In crypto-speak, consensus means pretty much what it sounds like: agreement. Consensus is the method by which blockchain networks agree on which transactions are valid and which aren’t. The current methods used to achieve consensus are discussed here.
In our section on Mining, we discuss the proof of work consensus mechanism, the original cryptographic solution to the Byzantine General’s Problem introduced in the Bitcoin white paper.
The Byzantine General’s Problem boils down to this: how can we prevent the falsification of data in an environment where there is an economic incentive to cheat? In our case, this is analogous to miners creating fake transactions (or entire blocks) on the public ledger.
Well, Satoshi, being a smart cookie, laid out a plan for how we can trust miners.
In the case of the Bitcoin protocol, it is prohibitively expensive to falsify data–in fact, an interesting summary of the system might be that the network is secure as long as honest miners outspend dishonest ones.
As the number of honest miners increases, it becomes exponentially more difficult for “bad actors” to create false transactions. When dishonest miners gain a majority of the network, it is possible to mount what is known as a 51% attack.
Let’s review proof of work and 51% attacks briefly before continuing (please visit Mining for a step by step, logical explanation of why proof of work is effective):
1. Miners operating in a proof of work system under the assumptions that:
a. The likelihood of mining a block is proportional to mining power (computational power).
b. The things you need in order to mine (energy, time, and computational power) are costly.
i. Miners must therefore carefully ration their computing power. Usually, miners can only mine one chain at a time. If there are two chains on the same protocol (a fork!) to mine on, any effort put into mining the fraudulent one will ultimately yield no reward–only wasted energy and time costs. The inclusion of a limited physical resource (energy) in the entire process motivates me to mine only on one chain… the one that I believe to be honest.
ii. The absence of this cost opens the door to a slew of game theory issues, most prominently the Nothing at Stake problem. To be discussed further!
c. Miners will accept the longest chain as the honest one.
i. In essence, this means miners will accept the chain with the most computational work as legitimate, as it would be incredibly costly to replicate all of the work put into the honest chain.
ii. Computational work costs money.
2. Since there is an emphasis on computational work and computational work takes energy, it follows that:
a. A dishonest entity owning 51% of total computing power and mining on a fraudulent chain would, on average, mine blocks faster than the honest chain until the dishonest one is longer.
b. At this point, honest nodes will be forced to accept the longer chain as the valid one, and the attack has succeeded.
c. Therefore, it is of critical importance that no one entity control 51% of the mining power.
d. The cost to mount such an attack would require capital equal to the value of 51% of the entirety of the mining power associated with the network. The assumption of proof of work systems is that:
i. The coordination of such an endeavor makes this situation unlikely.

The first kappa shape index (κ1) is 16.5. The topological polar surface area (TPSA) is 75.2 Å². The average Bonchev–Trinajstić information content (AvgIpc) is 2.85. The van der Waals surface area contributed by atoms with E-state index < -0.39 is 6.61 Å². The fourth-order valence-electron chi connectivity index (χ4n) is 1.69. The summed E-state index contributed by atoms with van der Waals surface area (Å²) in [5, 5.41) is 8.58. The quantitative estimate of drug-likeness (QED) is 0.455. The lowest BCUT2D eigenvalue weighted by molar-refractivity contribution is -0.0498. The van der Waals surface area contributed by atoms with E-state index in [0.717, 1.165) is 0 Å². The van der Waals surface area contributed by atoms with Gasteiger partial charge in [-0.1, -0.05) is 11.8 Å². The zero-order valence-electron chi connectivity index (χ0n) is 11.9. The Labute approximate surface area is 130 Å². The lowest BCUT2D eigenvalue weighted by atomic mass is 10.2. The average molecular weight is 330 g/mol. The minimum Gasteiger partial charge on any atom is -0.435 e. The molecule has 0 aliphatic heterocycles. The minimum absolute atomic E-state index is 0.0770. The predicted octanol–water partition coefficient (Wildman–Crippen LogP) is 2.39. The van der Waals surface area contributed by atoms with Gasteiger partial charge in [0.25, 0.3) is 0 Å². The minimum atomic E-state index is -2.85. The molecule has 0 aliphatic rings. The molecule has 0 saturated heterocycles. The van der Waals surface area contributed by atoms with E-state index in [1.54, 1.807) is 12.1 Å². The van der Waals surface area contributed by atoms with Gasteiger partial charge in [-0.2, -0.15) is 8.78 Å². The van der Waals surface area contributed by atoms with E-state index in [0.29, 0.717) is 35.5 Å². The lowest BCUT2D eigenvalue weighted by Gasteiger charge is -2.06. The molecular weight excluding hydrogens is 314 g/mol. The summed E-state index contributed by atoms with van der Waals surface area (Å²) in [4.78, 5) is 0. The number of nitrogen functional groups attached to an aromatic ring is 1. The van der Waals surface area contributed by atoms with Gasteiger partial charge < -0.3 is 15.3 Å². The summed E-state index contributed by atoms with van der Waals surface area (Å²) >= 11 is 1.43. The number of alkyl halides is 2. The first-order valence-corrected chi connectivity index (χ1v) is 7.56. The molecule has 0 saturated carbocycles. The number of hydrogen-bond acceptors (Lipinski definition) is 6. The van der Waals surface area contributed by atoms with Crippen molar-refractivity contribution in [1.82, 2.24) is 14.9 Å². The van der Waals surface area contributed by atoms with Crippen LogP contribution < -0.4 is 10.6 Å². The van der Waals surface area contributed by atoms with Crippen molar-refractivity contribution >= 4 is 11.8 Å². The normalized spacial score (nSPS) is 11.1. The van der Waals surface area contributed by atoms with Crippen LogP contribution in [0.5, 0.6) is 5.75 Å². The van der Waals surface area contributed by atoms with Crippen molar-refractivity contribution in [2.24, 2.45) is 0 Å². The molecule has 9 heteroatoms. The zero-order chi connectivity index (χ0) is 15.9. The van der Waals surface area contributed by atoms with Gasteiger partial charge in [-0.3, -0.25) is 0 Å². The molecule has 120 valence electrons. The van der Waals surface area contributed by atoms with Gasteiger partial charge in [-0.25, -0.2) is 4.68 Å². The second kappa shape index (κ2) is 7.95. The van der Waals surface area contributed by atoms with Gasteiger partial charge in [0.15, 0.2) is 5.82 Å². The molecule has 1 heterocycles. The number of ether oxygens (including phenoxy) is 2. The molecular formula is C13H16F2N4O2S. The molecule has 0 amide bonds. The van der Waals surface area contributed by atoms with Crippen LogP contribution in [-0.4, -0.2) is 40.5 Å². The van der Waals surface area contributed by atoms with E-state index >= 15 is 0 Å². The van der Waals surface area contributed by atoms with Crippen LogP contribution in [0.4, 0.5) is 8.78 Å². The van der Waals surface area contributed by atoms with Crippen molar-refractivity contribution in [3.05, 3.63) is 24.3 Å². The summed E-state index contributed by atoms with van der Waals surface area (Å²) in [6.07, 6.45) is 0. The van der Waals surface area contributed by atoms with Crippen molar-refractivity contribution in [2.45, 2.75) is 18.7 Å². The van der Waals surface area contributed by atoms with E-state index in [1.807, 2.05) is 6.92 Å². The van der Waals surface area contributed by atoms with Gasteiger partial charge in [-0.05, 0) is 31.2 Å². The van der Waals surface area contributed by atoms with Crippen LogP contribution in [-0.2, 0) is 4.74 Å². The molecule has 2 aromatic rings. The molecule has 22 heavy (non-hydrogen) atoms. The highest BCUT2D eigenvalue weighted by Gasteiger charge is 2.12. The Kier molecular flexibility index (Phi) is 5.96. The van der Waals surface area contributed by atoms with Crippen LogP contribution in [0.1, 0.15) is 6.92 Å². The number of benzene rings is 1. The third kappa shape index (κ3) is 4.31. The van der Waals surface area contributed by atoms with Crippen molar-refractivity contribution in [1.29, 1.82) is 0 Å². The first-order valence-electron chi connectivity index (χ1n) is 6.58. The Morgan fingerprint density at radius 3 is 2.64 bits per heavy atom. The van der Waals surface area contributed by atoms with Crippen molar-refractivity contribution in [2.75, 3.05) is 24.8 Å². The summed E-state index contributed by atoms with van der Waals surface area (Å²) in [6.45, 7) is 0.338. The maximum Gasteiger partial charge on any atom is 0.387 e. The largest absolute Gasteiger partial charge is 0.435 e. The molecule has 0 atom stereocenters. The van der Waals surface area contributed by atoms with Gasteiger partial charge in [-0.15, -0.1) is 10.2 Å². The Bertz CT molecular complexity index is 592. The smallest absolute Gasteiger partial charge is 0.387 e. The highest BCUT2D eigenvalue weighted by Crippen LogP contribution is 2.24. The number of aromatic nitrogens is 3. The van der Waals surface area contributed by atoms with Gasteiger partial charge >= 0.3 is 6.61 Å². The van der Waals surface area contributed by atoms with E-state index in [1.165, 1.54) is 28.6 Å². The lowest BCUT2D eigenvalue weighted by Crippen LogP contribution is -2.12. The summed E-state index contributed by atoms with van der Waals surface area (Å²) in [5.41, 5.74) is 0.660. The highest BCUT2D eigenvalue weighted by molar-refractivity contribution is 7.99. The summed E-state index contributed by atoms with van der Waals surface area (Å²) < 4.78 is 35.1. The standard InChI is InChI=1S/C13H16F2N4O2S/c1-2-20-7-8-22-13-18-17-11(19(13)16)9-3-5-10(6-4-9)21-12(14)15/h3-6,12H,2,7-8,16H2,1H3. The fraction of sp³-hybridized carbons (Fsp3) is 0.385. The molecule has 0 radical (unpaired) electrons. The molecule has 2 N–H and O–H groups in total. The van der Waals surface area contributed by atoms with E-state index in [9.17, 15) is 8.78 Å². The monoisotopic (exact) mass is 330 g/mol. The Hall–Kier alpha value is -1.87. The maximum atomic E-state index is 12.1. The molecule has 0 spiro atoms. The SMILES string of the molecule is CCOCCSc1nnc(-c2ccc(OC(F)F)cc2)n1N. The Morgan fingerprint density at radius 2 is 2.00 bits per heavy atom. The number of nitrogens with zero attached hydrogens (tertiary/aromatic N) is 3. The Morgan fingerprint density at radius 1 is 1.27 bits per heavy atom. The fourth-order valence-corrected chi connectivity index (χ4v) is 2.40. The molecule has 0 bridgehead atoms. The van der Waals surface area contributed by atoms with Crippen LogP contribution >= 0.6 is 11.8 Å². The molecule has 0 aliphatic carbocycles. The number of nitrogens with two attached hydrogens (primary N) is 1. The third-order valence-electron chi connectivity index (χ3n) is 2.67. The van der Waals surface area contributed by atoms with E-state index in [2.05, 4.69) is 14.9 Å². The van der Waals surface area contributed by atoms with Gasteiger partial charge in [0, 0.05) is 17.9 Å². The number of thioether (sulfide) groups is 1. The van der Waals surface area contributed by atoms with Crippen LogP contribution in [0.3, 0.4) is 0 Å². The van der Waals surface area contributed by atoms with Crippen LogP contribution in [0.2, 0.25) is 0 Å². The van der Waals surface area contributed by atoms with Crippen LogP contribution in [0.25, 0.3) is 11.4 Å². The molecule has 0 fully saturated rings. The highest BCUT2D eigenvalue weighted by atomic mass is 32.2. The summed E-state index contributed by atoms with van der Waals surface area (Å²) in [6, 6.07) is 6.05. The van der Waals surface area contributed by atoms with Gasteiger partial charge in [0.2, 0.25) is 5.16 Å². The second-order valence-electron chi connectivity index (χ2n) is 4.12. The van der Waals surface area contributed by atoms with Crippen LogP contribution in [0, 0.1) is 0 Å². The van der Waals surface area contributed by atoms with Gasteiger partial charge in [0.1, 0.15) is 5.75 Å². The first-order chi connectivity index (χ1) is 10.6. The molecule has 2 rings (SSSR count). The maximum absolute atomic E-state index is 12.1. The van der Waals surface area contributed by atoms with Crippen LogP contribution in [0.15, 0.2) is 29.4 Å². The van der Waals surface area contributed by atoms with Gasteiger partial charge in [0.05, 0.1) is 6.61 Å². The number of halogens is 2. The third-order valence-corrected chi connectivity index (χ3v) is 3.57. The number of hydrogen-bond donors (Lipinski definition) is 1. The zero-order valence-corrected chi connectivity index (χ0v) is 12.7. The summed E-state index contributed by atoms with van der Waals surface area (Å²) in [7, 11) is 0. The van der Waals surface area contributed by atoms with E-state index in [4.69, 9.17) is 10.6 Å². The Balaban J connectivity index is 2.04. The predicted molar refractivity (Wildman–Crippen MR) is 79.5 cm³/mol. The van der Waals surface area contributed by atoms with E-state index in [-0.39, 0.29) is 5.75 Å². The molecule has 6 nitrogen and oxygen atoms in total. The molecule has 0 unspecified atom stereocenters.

ii. The cost is large enough to be prohibitive.
3. Furthermore, there is a final layer of security:
a. Miners are rewarded with newly minted cryptocurrency.
b. A succeeding 51% attack on the blockchain implies a broken, insecure system.
c. No one trusts a broken, insecure system.
d. People will immediately sell the broken cryptocurrency, crashing its value.
e. Miners pay costs and take a profit by selling the crypto they’ve mined, so they have an economic incentive to keep the system secure. In fact, there has been active miner collaboration in the past to prevent any one entity from controlling too much of the global mining power.
These distributed and economic solutions serve as a consistent work around for the Byzantine General’s problem, as it is far too costly to mount an effective attack without destroying the value of the currency that has been stolen in the process!
While genius, the proof of work consensus mechanism has some very important drawbacks, the first of which is massive energy consumption. The amount of energy necessary to maintain just the Bitcoin network daily is absolutely staggering.
It can take upwards of 350,000 times more energy to confirm a single Bitcoin transaction than it does to execute a comparable VISA transaction.
Because energy costs are high for miners, many of them are forced to form large conglomerates, or “pools,” splitting the block reward among contributors when any of the miners finds a block. This decreases the size of payments but increases their frequency, allowing miners to receive a steady income.
The problem is, this puts a very large proportion of the mining power in the hands of just a few organizations, which is the opposite of what the Bitcoin protocol hopes to achieve.
Additionally, energy costs vary widely across geographic regions, effectively pricing out some prospective miners just because they live in the wrong place. This further reduces mining decentralization–we want as many people mining as possible, all over the place!
Clearly, proof of work has some serious drawbacks. However, it was by far the best system proposed in modern history, allowing for the development of a decentralized system like Bitcoin.
Building off of this original idea, developers have since worked on a new consensus model. It’s known as Proof of Stake, and it solves many of the aforementioned problems while introducing entirely new ones.